Pravasi Bharti Divas
Prabhjot Singh/TNS India biggest beneficiary of remittances
Jaipur, January 7
A World Bank report says that while India received US $ 58 billion in overseas remittances during 2010-11, China was second best with US $57 billion. Interestingly, 61 per cent of the remittances made to India went to family welfare while bank deposits accounted for 20 per cent.
Only three per cent of these remittances went as equity investments and contrary to presumptions, only four per cent of this overseas went to real estate.
Because of the strength the US dollar has gained over the past four months, inflow remittances as fixed term deposits in both nationalised and private banks have been shooting up. The banks are invariably offering 9 to 9.40 per cent returns on deposits locked for a year.
"It is one reason that inward remittances have now outpaced repatriation of money," says Sonam Juneja of Axis Bank.
With relaxation in repatriation rules, overseas Indians can now take back money in their earlier non-repatriable - NRO - accounts to a maximum of 1 million subject to clearance certificate from a chartered accountant.
All banks have brought in here their best teams of guest relations to seek fixed deposits and also investments in other attractive banking plans. Interestingly, even the LIC, too, has come out with some new schemes for the benefit of overseas Indians in general and NRIs in particular.
Another noticeable change has been the effort of the Ministry of Overseas Indians on encouraging interface between youngsters of Indian origin with the motherland of their parents and grandparents. Nearly 40 per cent of the total delegates here are below the age of 45 years and a fairly large percentage is of those who are still in their teens.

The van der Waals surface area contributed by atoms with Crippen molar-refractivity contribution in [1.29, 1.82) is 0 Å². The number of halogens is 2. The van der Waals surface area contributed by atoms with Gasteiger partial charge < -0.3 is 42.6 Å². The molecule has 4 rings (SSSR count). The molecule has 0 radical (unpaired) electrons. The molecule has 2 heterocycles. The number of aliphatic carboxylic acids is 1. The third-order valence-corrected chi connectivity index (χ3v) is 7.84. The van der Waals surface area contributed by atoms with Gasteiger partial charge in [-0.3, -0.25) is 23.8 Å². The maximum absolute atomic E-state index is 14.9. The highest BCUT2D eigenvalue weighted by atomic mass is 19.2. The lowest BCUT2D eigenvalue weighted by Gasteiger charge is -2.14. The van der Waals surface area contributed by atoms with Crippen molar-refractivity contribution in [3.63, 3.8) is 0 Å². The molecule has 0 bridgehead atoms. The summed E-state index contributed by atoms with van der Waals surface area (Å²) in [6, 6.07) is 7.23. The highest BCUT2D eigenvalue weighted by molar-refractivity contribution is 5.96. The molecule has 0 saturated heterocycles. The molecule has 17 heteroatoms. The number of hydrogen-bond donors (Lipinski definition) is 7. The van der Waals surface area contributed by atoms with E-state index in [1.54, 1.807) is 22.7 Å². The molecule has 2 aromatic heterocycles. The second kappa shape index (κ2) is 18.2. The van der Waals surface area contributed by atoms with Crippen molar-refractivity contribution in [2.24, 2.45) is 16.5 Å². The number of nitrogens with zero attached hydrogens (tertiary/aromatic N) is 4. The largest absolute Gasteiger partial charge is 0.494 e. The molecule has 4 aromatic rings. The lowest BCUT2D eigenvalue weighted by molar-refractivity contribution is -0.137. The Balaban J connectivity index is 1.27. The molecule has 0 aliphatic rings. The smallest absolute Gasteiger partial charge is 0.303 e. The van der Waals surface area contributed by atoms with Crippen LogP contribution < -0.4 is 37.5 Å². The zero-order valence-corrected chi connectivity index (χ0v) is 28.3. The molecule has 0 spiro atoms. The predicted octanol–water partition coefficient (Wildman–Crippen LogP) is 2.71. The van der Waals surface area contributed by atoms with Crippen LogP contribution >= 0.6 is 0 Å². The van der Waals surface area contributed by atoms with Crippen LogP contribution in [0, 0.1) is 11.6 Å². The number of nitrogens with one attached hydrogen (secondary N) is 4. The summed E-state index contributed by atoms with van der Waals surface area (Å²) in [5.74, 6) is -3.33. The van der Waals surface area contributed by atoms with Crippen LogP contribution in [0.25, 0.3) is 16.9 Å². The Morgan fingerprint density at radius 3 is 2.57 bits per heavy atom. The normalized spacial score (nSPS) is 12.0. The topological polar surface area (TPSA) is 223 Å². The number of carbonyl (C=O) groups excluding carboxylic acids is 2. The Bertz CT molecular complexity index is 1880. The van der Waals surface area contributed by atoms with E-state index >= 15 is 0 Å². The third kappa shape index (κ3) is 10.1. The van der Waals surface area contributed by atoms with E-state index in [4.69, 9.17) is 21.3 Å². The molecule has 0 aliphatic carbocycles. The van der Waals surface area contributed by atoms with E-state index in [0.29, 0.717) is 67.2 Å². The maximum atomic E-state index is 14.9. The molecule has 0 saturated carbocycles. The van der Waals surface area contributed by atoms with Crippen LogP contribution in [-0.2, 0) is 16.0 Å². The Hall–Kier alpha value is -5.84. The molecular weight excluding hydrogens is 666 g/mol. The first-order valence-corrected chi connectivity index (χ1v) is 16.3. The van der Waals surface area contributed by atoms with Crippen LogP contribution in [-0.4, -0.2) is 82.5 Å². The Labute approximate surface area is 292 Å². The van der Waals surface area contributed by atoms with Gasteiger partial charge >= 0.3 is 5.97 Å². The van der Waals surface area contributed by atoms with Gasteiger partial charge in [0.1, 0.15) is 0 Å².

"We do not want our wards to be identified as "American Born Confused Desis" (ABCD), remarked P. Patel, a US-based businessman, revealing that he has brought with him both his sons, who are in their late teens. "The idea is to apprise them of their rich heritage besides reviving their connectivity with their ancestral homeland."
It is a part of this exercise that former Test cricketer and now MP Mohammed Azharuddin attended a special session on youth connectivity.
It is in this seminar that Preeta Bansal, former senior official in Barack Obama administration, was also a participant.
Ontario's Minister for Government Services, Harinder Takhar, will speak tomorrow in a session on Mahatma Gandhi. Punjab's only consolation is that one of its former bureaucrats, A. Didar Singh, who retired late last year, is now Adviser to the Ministry of Overseas Indians, and overlooking the PBD 2012.
Though there are not many Punjabis here for the three-day Pravasi Bharti Divas conclave that got underway today, those who have turned up here feel little enthused. "There is nothing much for us here," remarked SP Singh, who has come from North America.